_{ n }. For the CFS track and stand-off screw used in this study, the nominal bearing strength would be 2.21 kips when hole deformation is limited and 2.55 kips when hole deformation is not a design consideration. Based on the experimental results shown in Fig. 9, the total applied load corresponding to stand-off screw forces of 2.21 and 2.55 kips would be approximately 12.0 kips. It should be noted that the theoretical flexural strength of the test specimens is attained at a total applied load of approximately 12 kips (corresponding to a moment of 216 kip-in). At the strength limit state, the hole deformation would enhance the system’s ductility by increasing the beam deflection without significantly affecting its strength. Therefore, Eq. (3) should be adequate for selecting the size and spacing of the stand-off screws.

*I*

_{ e }, that can be determined using the following empirical equation:

*M*

_{ cr }is the cracking moment,

*M*

_{ a }is the maximum service load bending moment in the beam,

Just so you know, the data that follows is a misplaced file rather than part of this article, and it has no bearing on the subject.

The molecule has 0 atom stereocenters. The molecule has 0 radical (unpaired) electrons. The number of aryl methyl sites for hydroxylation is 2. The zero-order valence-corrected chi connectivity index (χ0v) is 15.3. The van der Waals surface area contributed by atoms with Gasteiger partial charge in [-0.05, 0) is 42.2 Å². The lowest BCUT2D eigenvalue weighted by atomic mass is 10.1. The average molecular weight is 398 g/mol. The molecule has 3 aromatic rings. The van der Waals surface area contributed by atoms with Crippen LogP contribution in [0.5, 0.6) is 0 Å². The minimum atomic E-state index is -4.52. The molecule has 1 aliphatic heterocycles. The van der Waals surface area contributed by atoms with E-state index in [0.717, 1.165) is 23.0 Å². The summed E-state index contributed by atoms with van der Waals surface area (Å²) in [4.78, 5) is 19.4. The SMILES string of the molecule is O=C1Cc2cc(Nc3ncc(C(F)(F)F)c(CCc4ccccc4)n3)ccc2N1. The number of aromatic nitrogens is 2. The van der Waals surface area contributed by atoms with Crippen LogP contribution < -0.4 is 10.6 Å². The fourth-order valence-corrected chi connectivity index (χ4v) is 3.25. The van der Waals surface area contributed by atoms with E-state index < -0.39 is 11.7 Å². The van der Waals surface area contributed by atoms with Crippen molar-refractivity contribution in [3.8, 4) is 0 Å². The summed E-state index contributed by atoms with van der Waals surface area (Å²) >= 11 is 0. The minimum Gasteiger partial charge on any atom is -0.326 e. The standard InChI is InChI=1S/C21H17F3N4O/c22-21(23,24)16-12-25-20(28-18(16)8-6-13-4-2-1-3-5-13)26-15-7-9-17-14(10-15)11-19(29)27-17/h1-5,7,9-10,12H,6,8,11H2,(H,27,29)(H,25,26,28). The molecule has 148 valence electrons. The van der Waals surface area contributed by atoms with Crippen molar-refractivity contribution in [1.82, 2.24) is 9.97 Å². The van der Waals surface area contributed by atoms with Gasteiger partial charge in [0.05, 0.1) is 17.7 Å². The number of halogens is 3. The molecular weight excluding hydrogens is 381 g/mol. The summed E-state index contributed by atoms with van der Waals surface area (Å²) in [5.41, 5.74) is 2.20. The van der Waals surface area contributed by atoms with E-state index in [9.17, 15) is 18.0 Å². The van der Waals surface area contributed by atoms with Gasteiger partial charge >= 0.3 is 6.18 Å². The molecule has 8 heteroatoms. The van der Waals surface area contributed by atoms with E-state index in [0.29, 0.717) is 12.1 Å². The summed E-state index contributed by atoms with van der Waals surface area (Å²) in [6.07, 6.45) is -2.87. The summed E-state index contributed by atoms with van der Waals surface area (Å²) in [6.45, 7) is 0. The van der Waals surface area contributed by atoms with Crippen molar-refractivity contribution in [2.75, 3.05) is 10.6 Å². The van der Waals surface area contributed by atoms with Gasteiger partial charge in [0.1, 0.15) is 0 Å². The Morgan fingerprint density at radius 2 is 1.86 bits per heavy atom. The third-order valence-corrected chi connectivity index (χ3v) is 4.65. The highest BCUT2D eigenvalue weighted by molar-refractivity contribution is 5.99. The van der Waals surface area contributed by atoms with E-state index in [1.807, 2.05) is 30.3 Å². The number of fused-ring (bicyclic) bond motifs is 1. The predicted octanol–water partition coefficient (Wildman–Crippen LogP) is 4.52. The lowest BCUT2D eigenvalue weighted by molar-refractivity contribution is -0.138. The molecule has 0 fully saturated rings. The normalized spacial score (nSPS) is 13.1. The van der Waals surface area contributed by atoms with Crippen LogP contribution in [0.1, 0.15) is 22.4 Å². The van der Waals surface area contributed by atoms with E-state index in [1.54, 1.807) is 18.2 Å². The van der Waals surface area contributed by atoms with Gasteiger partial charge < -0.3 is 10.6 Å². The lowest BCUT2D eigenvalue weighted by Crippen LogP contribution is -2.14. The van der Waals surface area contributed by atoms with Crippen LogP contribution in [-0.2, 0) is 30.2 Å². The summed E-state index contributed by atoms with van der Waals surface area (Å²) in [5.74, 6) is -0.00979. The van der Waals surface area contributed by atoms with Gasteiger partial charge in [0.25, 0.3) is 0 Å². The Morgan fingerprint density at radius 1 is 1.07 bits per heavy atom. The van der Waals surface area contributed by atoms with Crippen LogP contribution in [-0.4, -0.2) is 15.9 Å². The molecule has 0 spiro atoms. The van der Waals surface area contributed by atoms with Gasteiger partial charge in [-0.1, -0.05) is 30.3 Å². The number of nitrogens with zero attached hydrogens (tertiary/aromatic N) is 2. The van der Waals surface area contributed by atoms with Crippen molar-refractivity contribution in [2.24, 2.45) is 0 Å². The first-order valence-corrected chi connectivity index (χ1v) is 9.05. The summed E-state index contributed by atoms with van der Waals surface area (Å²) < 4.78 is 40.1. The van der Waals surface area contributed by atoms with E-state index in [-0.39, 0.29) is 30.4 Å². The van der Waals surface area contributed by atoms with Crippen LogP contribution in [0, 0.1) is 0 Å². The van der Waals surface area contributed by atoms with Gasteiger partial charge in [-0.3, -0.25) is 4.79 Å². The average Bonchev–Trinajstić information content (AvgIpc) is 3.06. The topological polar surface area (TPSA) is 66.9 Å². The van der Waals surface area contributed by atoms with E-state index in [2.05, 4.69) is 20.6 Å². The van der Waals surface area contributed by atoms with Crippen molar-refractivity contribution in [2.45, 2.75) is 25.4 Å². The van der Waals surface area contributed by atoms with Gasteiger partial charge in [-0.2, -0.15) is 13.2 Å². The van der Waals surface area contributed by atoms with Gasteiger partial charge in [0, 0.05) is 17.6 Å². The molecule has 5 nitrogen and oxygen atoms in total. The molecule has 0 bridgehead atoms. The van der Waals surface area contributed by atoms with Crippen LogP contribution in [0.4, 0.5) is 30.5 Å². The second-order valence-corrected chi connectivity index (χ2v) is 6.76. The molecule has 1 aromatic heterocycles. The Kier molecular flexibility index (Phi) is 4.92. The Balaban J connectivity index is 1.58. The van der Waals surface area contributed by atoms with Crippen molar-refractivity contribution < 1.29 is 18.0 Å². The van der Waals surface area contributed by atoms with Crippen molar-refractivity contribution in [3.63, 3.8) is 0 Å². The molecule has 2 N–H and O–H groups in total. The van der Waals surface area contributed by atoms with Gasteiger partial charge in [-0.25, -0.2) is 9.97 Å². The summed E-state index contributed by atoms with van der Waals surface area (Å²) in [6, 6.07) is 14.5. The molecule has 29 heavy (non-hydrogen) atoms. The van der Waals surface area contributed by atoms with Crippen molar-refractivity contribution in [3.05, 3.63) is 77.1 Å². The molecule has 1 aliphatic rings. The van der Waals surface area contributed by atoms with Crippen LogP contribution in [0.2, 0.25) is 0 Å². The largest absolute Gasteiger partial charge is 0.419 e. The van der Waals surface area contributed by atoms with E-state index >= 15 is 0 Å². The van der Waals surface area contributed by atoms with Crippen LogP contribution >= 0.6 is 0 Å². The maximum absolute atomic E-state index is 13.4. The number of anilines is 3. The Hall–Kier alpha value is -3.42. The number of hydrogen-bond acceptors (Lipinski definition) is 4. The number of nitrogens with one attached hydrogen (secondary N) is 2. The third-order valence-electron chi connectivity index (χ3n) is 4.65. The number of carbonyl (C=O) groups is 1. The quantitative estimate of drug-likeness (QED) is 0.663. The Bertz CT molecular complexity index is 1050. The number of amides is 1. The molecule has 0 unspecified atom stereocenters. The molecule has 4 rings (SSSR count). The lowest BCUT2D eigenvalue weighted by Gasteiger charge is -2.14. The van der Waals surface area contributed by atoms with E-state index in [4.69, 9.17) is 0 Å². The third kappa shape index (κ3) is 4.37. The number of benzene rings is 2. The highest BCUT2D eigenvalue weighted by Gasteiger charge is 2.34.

*I*

_{ g }is the gross moment of inertia based on the concrete section, and

*I*

_{ cr }is the cracked moment of inertia. The cracking moment corresponds to the modulus of rupture as determined from Eq. (5):

*I*

_{ e }. The experimental load-deflection results were used to back calculate values for

*I*

_{ e }at different applied loads using the elastic beam load-deflection relationship. The elastic modulus of the composite section was assumed to be equal to that of the concrete,

*E*

_{ c }, as given by the following ACI (2011) expression:

*M*

_{ a }) in Fig. 10. Also shown are the theoretical

*M*

_{ cr }and the best fit line for the experimental

*I*

_{ e }. The ACI based

*I*

_{ e }was approximately 220 in

^{4}(Imbsen Software Systems 2000). Up to approximately 3.2 times the cracking moment, the ACI expression results in lower effective moment of inertia than the experimentally based value and, therefore, higher estimates of the deflection. For

*M*

_{ a }above 3.2

*M*

_{ cr }, the ACI based

*I*

_{ e }becomes higher than the experimental

*I*

_{ e }. At an applied moment of 180 kip-ft, the ACI based

*I*

_{ e }is 1.42 times the experimental

*I*

_{ e }. Hence, further investigation is needed to derive an appropriate expression for

*I*

_{ e }for concrete/CFS composite beams.

## 3 Concrete/CFS Composite Continuous Headers

A total of four CFS wall with composite concrete beam test specimens were fabricated and tested until failure. The main purpose for the tests was to evaluate the structural performance of composite concrete/CFS beams when used as load-bearing headers over wall openings.